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I have several programs listening to the same multicast stream, I'm wondering will this doubling the traffic compared with only one program listening or the traffic/bandwidth usage are the same? thanks!

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The short answer is no, the amount of traffic is the same. I'll caveat that with "in most cases". Multicast packets are written to the wire using a MAC address constructed from the multicast group address. Joining a multicast group is essentially telling the NIC to listen to the appropriate MAC address. This makes each listener receive the same ethernet frame. The caveat has to do with how multicast routing may or may not work. If you have a multicast aware router then multicast traffic may traverse the router onto other networks if someone has joined the group on another subnet.

I recommend reading "TCP/IP Illustrated, Volume 1" if you plan on doing a lot of network programming. This is the best way to really understand how all of the protocols fit together.

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that's very helpful, thanks! – Daniel Mar 21 '11 at 19:26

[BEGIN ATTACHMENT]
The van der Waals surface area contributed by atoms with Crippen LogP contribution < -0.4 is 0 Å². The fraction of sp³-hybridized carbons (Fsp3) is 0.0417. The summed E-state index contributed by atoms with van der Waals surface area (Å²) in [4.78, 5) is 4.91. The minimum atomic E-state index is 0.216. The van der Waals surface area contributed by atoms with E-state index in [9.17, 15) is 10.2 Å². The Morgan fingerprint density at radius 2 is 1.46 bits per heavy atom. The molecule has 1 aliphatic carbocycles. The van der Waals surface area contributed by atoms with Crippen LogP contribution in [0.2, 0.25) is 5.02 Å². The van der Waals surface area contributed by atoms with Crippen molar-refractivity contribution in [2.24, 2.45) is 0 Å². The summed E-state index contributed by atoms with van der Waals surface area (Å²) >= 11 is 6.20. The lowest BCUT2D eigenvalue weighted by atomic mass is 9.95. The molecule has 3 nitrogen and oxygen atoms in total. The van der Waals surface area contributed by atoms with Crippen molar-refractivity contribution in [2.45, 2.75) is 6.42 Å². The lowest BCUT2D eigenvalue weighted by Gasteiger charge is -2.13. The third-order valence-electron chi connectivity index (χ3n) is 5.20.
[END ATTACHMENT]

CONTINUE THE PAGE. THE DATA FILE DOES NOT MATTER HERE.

There is an IGMP JOIN message that's sent when an interface joins a multicast group, so in that sense, there is some additional traffic generated, but it will not be doubling traffic. – davenpcj Oct 29 '12 at 18:01
Multicast forwarding doesn't care how many programs are listening it, it only cares how to reach the receiver, this is processed by router or switch. – coderonthemount May 11 '13 at 5:39

Are the clients on the same network?

For wireless 802.11 multicast, it depends on the implementation of Multicast at the wireless access point.

Some wireless access points do multicast to unicast conversion at the datalink layer and thus send a data separately to EACH client that has joined the multicast group.

If the AP is not doing unicast conversion, generally, your network utilization does not increase.

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